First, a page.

Before environmental biologist Kenly Hiller submitted her
latest research proposal for funding, she sent it out for one final review. She
wanted her grandmother’s opinion.
Hiller’s grandmother was the perfect critic — not because
she is a scientific expert, but precisely because she is not.
Facing a stark federal budget to support scientific
research, Hiller and other scientists have begun experimenting with
crowdfunding their research. It is scientific funding for the social media age,
with pitches made in brief videos, funders often kept updated on results
through blogs, and the normally secretive “peer review” process used to vet
proposals taking place in public as funders decide whether to contribute.
The results so far? Scientists who were used to turning to
government agencies to fund their work are learning that friends, family, and
strangers are willing to chip in small and large sums. They are finding that a
wide range of projects can win support: A $1.5 million proposal to build and
launch a telescope into space was backed by more than 17,000 people, and a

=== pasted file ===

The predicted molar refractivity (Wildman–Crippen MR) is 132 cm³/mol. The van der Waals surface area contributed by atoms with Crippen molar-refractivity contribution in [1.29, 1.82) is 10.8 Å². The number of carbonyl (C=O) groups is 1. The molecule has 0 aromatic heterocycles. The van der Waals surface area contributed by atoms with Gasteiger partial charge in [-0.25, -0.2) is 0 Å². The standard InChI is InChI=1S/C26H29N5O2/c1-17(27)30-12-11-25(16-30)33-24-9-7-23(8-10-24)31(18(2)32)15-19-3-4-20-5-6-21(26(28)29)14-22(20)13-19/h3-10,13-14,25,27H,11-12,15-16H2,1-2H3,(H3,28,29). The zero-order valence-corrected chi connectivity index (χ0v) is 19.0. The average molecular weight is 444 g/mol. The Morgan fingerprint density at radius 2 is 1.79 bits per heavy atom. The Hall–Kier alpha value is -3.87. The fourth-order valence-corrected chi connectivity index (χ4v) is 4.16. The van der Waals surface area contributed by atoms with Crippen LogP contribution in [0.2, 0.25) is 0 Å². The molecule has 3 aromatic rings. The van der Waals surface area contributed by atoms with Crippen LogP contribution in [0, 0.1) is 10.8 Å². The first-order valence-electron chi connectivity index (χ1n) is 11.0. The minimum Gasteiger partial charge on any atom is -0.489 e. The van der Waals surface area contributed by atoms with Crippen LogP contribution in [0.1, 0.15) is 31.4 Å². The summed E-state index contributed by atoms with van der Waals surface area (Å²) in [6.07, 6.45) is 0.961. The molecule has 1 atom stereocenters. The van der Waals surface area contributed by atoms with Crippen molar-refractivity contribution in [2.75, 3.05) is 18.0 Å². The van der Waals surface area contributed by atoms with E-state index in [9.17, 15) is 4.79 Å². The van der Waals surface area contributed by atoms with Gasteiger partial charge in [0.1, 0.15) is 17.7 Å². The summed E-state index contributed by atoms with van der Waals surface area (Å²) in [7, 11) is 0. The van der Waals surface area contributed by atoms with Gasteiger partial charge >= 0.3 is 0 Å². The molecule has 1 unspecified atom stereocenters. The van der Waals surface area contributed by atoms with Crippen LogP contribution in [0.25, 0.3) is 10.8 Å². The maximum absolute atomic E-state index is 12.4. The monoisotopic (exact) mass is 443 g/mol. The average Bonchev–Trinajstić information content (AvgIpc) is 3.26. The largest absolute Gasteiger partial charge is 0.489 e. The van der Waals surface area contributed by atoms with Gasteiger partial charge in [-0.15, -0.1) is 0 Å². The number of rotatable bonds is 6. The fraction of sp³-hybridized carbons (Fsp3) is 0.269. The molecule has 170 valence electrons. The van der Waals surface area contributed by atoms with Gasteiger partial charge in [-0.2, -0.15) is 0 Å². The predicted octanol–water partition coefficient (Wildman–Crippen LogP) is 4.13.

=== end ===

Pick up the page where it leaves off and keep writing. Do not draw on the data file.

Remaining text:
master’s student at Antioch University New England raised $3,212 to test
different baits used to attract cheetahs in the wild, so they can be tagged.
The most surprising insight may be that the outreach —
explaining research and how it works to a general audience — is, itself,
‘When you do this kind of thing, it makes you realize that
people care about what you’re doing.’
- “It’s cool, because as scientists we get really excited
about our work,” Hiller said. “When you do this kind of thing, it makes you
realize that people care about what you’re doing.”
- Crowdfunding is probably best known for helping artists make
albums or movies — tangible products that people are already familiar with
paying for. But increasingly, scientists are posting basic research projects on
general crowdfunding websites. Some science-specific sites are also emerging.
- It is difficult to quantify the size of the nascent science
niche, but it is tiny compared to the billions the federal government spends on
energy, health, and basic science research. No one sees crowdfunding as replacing
that critical source of funding, because it tends now to support pilot
projects, with budgets of a few thousands dollars.
- Ethan Perlstein, an independent scientist who raised $25,000
to support a research project and also serves as a consultant for the
science-specific crowdfunding site, Microryza, said the websites seem to thrive
best when they are founded by scientists with social networks they can tap and
a deep understanding of the role the funding will play in the laboratory.